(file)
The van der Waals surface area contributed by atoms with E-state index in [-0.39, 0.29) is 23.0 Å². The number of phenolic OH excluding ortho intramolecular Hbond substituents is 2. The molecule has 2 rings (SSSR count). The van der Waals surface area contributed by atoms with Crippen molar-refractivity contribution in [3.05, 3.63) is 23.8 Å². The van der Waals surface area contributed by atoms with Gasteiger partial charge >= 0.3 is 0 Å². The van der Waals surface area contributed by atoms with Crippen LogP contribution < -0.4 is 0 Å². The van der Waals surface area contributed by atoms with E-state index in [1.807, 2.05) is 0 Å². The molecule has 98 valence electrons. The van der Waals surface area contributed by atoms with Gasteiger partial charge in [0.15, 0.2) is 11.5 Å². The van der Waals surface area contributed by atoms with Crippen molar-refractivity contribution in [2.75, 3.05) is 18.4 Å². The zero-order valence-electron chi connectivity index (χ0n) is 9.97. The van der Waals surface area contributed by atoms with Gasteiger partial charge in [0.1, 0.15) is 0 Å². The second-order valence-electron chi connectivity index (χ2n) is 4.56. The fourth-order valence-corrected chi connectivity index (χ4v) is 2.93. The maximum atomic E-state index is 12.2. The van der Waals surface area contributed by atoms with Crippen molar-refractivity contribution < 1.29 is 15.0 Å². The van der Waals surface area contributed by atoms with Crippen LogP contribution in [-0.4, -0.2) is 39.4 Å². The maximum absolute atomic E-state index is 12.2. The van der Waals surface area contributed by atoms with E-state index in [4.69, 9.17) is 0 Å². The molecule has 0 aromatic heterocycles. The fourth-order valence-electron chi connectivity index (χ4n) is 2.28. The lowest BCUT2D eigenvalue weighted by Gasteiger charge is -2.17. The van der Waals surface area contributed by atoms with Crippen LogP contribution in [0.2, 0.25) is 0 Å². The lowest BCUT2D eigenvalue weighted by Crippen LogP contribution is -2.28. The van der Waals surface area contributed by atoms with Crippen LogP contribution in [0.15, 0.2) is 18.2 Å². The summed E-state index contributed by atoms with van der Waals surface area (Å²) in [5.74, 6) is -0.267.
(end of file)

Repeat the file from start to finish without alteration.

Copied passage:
The van der Waals surface area contributed by atoms with E-state index in [-0.39, 0.29) is 23.0 Å². The number of phenolic OH excluding ortho intramolecular Hbond substituents is 2. The molecule has 2 rings (SSSR count). The van der Waals surface area contributed by atoms with Crippen molar-refractivity contribution in [3.05, 3.63) is 23.8 Å². The van der Waals surface area contributed by atoms with Gasteiger partial charge >= 0.3 is 0 Å². The van der Waals surface area contributed by atoms with Crippen LogP contribution < -0.4 is 0 Å². The van der Waals surface area contributed by atoms with E-state index in [1.807, 2.05) is 0 Å². The molecule has 98 valence electrons. The van der Waals surface area contributed by atoms with Gasteiger partial charge in [0.15, 0.2) is 11.5 Å². The van der Waals surface area contributed by atoms with Crippen molar-refractivity contribution in [2.75, 3.05) is 18.4 Å². The zero-order valence-electron chi connectivity index (χ0n) is 9.97. The van der Waals surface area contributed by atoms with Gasteiger partial charge in [0.1, 0.15) is 0 Å². The second-order valence-electron chi connectivity index (χ2n) is 4.56. The fourth-order valence-corrected chi connectivity index (χ4v) is 2.93. The maximum atomic E-state index is 12.2. The van der Waals surface area contributed by atoms with Crippen molar-refractivity contribution < 1.29 is 15.0 Å². The van der Waals surface area contributed by atoms with Crippen LogP contribution in [-0.4, -0.2) is 39.4 Å². The maximum absolute atomic E-state index is 12.2. The van der Waals surface area contributed by atoms with E-state index in [4.69, 9.17) is 0 Å². The molecule has 0 aromatic heterocycles. The fourth-order valence-electron chi connectivity index (χ4n) is 2.28. The lowest BCUT2D eigenvalue weighted by Gasteiger charge is -2.17. The van der Waals surface area contributed by atoms with Crippen LogP contribution in [0.2, 0.25) is 0 Å². The lowest BCUT2D eigenvalue weighted by Crippen LogP contribution is -2.28. The van der Waals surface area contributed by atoms with Crippen LogP contribution in [0.15, 0.2) is 18.2 Å². The summed E-state index contributed by atoms with van der Waals surface area (Å²) in [5.74, 6) is -0.267.